Amazon's Best Books of August: Today's Releases

\ BOTM_ABRTwo sisters vanish, and when only one turns up to tell the harrowing tale, forensic psychiatrist Dr. Abby Winter doubts her story. Proving that the reign of the unreliable narrator is not yet over, Wendy Walker’s Emma in the Night will have you guessing until the very last page. Senior Editor Seira Wilson calls it "a memorable and highly satisfying thriller."

Learn more about today's best books of the month releases below, or browse all of our favorites for August here.

 

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The Locals by Jonathan Dee
Back in 2012, Jonathan Dee wrote, “Only bad literature proselytizes…Great literature sees, without advocacy and without pity.” His new novel, The Locals, is indeed great, partly because it fulfills the requirements of that dictum. Dee doesn’t proselytize, but does “see” very clearly the intersecting lives of the residents of Howland, a fictional town in the Berkshires. After 9/11, a wealthy New York financier moves in, and in short order becomes the town’s First Selectman, eschewing a salary, repealing taxes, and behaving, in both popular and unpopular ways, like the prince of a blue-collar fiefdom. Dee, an extraordinary mimic, inhabits the quirky voice of one character, and then another. Those shifts of perspective give a polyphonic, democratic feel to this novel. Social isolation, real-estate speculation and the promise of love: it’s America in a microcosm, but it’s to Dee’s credit that his readers are never entirely sure how he thinks any of us could do better. --Sarah Harrison Smith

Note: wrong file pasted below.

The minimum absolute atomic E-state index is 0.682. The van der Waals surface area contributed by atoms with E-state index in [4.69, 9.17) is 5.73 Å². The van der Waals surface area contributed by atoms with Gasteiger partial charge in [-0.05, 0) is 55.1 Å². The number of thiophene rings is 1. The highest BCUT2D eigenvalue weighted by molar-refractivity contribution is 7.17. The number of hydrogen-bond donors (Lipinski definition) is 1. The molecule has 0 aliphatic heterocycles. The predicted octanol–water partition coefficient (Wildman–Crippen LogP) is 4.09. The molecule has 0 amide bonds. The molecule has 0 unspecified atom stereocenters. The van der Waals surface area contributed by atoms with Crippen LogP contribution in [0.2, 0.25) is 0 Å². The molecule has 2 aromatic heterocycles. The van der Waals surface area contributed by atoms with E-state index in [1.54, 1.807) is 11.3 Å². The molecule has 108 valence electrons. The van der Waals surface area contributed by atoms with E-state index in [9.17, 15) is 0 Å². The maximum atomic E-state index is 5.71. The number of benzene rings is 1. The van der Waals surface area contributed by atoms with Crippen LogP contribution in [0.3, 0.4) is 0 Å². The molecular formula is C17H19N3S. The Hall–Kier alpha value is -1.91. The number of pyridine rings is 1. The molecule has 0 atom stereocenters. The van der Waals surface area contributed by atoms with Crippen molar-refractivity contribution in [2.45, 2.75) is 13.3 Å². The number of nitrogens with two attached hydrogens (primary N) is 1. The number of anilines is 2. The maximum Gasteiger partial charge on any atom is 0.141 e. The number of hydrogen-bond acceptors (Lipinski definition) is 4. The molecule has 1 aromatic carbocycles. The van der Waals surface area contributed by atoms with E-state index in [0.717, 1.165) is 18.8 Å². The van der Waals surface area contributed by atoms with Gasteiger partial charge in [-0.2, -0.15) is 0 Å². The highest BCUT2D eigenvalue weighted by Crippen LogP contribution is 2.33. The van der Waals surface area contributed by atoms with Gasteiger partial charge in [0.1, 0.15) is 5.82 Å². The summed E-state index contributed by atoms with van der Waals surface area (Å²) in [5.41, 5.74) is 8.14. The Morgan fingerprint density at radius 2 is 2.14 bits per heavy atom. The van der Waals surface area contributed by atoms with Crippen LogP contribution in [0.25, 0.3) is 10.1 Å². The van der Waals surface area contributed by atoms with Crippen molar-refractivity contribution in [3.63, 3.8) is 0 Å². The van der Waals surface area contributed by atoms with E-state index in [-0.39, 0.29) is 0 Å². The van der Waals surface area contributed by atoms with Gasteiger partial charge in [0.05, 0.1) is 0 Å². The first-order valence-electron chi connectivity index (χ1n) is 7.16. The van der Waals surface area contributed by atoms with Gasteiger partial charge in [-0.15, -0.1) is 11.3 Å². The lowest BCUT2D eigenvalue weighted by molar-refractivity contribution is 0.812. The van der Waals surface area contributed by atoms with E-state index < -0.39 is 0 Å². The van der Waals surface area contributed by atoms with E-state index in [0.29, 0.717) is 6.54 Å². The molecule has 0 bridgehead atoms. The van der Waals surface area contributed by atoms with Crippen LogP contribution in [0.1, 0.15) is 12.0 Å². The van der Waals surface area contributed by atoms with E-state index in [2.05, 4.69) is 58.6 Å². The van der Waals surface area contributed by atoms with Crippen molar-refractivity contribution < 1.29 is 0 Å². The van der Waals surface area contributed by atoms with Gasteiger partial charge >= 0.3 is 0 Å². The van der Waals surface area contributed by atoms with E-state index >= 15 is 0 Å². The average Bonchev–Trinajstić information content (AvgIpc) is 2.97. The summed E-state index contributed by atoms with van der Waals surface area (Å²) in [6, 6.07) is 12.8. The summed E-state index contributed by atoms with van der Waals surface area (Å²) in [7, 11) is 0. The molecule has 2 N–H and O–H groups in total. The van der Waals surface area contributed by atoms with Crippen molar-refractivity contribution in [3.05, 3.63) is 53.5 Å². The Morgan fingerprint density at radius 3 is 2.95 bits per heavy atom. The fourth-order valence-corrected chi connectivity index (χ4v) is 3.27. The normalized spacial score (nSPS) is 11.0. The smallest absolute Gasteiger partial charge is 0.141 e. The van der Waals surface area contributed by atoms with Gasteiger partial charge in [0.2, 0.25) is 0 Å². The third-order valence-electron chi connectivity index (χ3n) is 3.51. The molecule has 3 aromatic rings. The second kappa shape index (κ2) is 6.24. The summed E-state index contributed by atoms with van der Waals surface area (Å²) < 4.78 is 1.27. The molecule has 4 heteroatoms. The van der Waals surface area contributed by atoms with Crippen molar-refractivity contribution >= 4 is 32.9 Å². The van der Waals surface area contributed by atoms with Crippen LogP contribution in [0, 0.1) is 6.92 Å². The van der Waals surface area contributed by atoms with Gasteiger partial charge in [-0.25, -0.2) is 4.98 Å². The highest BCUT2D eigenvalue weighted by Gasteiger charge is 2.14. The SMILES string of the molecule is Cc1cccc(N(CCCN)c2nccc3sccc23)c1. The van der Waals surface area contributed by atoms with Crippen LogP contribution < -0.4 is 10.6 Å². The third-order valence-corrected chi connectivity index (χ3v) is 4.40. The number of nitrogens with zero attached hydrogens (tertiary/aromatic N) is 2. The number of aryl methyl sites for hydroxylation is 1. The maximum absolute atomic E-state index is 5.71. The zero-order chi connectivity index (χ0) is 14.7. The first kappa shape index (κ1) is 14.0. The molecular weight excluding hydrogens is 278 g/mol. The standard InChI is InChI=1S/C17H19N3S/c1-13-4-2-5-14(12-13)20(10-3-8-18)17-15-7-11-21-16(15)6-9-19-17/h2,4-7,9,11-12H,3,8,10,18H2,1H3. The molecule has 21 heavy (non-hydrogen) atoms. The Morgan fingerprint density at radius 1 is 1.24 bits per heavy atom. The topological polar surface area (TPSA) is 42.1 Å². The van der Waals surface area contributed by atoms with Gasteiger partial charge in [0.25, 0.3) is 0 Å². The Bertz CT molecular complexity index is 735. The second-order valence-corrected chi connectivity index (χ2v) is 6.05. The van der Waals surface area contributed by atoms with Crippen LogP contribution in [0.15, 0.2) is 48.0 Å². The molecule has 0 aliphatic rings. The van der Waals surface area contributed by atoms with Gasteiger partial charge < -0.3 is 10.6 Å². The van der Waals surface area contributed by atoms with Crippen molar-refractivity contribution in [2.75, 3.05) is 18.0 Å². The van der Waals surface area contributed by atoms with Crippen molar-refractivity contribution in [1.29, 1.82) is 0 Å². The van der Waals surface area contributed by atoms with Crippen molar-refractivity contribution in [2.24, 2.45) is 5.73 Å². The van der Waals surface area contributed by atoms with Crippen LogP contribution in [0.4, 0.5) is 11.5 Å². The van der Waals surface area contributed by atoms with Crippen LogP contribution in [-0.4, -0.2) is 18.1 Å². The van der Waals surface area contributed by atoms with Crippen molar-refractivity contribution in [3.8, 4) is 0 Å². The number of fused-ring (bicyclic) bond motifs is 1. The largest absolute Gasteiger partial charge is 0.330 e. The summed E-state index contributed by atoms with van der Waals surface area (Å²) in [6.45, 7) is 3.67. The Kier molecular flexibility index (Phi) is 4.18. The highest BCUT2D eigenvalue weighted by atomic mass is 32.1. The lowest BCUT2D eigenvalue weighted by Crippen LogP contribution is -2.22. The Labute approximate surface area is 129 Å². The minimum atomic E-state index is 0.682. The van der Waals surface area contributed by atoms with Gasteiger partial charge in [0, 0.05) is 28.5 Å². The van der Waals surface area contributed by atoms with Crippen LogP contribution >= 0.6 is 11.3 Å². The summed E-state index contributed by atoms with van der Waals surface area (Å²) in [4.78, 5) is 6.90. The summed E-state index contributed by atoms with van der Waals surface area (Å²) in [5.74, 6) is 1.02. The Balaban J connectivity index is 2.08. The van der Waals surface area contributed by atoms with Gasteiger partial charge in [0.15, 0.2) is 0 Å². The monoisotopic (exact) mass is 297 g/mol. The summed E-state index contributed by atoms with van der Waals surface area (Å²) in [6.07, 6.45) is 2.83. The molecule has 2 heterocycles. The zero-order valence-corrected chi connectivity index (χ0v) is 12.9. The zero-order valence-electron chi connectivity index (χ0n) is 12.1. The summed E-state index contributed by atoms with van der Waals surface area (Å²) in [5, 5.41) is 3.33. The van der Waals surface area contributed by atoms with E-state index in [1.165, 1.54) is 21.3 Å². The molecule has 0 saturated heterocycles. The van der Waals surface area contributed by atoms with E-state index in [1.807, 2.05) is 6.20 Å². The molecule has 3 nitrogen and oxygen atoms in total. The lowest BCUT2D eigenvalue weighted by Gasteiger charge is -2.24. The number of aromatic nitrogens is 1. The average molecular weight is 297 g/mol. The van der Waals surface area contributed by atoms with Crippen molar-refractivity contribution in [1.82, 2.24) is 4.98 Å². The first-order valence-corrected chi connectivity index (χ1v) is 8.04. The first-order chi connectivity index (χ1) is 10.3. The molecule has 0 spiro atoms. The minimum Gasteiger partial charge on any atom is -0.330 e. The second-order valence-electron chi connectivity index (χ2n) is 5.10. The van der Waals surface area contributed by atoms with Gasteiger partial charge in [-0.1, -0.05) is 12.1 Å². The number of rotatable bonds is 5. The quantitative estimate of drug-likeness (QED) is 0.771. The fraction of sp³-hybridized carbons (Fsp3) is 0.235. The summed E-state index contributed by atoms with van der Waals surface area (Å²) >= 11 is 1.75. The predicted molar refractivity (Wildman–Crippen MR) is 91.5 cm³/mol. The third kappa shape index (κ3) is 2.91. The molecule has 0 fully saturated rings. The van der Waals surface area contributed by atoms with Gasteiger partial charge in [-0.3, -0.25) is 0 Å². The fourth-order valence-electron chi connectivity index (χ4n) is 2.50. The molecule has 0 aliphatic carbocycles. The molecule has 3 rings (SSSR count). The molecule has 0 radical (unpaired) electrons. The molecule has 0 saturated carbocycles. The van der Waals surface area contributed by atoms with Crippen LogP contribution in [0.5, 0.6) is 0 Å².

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Playing Hurt by John Saunders
For three decades beginning in 1986, John Saunders was a mainstay at ESPN, a jack-of-all-trades providing of thoughtful play-by-play, analysis, and commentary across a wide range of sports including basketball, football, and hockey, as well as anchoring the network’s flagship program, SportsCenter. For many, Saunders would appear to be leading an ideal existence – a happy family combined with a career that also happened to align with his passions – but off-camera, he was harboring a secret: debilitating depression that threatened everything he held dear, including his life. In this autobiography (written with John U. Bacon), Saunders lays bare his struggles, and the story is as harrowing as it is inspirational, a journey through our darkest pathways where the only way out is through. Made all the more profound by his unexpected death in 2016, Playing Hurt is a testament to human will, generosity, and the triumph of optimism.
 

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